Jump to content

AJP80

Members
  • Content Count

    152
  • Joined

  • Last visited

Community Reputation

82 Excellent

About AJP80

  • Rank
    Senior Member

Your Profile

  • Location
    London
  • Interests
    Cycling, coffee, the Great Outdoors

Recent Profile Visitors

The recent visitors block is disabled and is not being shown to other users.

  1. I like to check what comes out of the Osmio, so I know what to add. Also, Calcium Citrate can take hours to dissolve, longer in the winter, so I like to check its progress using the TDS meter. None of this is essential, I agree, but it’s become part of my routine - I was just a little surprised by the high readings the Apera was giving and I read around and ended up posting here as I didn’t know how to programme it to work in a similar way to other TDS meters which seem to come off the shelf programmed to give a CaCO3 equivalent reading.
  2. Hi Mark, what I’m looking for from the Apera is a conductivity to CaCO3 conversion. It’s for measuring output from the Osmio (which adds Ca and Mg) and for testing after I’ve added Calcium Citrate and Magnesium Sulphate. So whilst 5 to 10 ppm TDS will be random ions from the tap water that made it through the Osmio, everything else (140ppm) will be Ca and Mg. Not perfect, but good enough.
  3. Ok so I think I am going to go with 0.43. Reason being that the oft quoted conversion factor for NaCl is 0.5, and for a given weight, CaCO3 is 1.16 times more conductive than NaCl.
  4. Hi all, hopefully someone can help with a water related question. Over The last year I’ve been tracking the TDS of my brew water on a daily basis using a TDS meter that came with my Zero Water jug, and sense checking this once a month or so with a drop kit. The battery in the TDS meter just died and I replaced the meter with a fancy one from Apera, which lets you programme certain parameters, including the EC to TDS conversion factor. Can anyone tell me what the conversion factor should be to get a standard PPM reading for water (CaCO3 equiv)? The default setting on the Apera is
  5. Yeah the lever’s on correctly. Another thing to check is that the brass piston thingy it’s screwed tightly onto the shaft. It can unscrew on reassembly if you twist the shaft anti-clockwise to align up it with the lever bolts (it’s happened to me a few times). If the piston unscrews it sits lower and may not clear the hole to the boiler when the lever is fully lifted.
  6. Is it possible that the lever arm (rather the bit it screws into) is upside down? The bolt that goes through the piston (the one closer to you when standing in front of the machine) should be below the pivot bolt (the one that’s further away and goes through the group head).
  7. Recently I’ve reverted to the Hoffman bloom + two pours. The first pour following the bloom is reasonably aggressive but not excessively so. That gets me to about 60% total water poured and nearly fills the 1 cup V60. For the remainder I pour very gently, low drop and slowly, straight down the middle (second pour). This unfortunately creates a narrow but deep hole in the centre of the bed, which I guess is sub-optimum. This is with the EKG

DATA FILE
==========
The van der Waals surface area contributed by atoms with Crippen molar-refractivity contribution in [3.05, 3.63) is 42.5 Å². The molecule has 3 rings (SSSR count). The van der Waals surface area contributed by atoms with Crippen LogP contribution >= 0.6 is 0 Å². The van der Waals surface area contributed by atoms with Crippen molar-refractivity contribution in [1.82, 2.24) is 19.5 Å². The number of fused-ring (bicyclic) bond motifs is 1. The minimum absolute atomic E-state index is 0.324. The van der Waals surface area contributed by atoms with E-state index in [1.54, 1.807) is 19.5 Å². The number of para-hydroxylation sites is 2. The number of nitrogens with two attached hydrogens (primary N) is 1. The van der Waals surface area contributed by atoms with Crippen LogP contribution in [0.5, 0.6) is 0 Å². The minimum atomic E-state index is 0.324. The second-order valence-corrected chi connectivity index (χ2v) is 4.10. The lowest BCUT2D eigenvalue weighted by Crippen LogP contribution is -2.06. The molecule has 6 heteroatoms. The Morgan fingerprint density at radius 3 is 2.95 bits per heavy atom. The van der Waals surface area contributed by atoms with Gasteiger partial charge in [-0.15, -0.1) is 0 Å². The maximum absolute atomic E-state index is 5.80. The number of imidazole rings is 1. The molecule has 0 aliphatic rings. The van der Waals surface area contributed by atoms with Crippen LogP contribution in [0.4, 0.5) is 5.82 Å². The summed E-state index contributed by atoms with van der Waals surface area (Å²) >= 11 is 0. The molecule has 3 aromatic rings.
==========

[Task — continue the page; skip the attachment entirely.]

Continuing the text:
8. Hi Mark - I’d be grateful for any tips to help avoid the trough, when pouring straight down the middle. I’ve tried pouring super slowly (1.5ml/s) and very low but always end up with a deep hole (over an inch, this morning).
  9. Looking forward to it! Until then, see you on Zwift (once my turbo leaves the depot in Boreham Wood).
  10. Looks fantastic, fella. V. jealous. Lots of new arrivals! sadly, for lockdown 2, I invested in a turbo trainer, so no new shiny coffee equipment for me for some time.
  11. I think that without the eyes of the bunch on us to keep us in check, it’s quite easy to throw ones (expensive) toys out the cot. I remember being in a great position on the last lap going up the Hog, feeling strong and in contention for a podium place, until the guy in front veered off his line taking both of us into the grass. Race over, I just shrugged. He was apologetic, which helped. Had I been alone in the privacy of my front room, my reaction would have been very different, I’m sure (albeit not directed at the rider responsible) - I still have old, beaten and battered Xbox controllers f
  12. Not really. Your alkalinity is pretty low at 16ppm so if you want to hit say 60ppm just scale down the prescribed dose of bicarbonate by 25%. In fact, it’s easier than that as people have produced and published spreadsheets that will do the scaling for you, if you input your starting point (e.g. 16ppm).
  13. Maybe a couple of bottles of light mineral water like Bezoya or similar and scale down the amount of TWW sachet. E.g. if the TDS of your mineral water is 30ppm, then use 4/5 (1.2g) of the sachet. But be quick as it takes a good few hours for the calcium citrate to dissolve, fully.
  14. From my experience of different Sage machines that use this filter, they estimate filter life based on water hardness in your area, which is inputted by the user. For this purpose, the machines I’ve used come with a colour changing strip for dipping in a sample of tap water. Does that sound familiar? There should be a step in the machine set up process that allows for this input. If that is set up properly (and it might be as you say you live in a hard water area), then a cost efficient solution may be to switch to a separate water filter e.g. an Osmio r.o. machine (high initial outlay bu
  15. I can recommend Machina Espresso. I found them really helpful when I bought a new grinder, recently, and I’ve drank a lot of their freshly roasted coffee (for filter) and it was top draw.
×
×
  • Create New...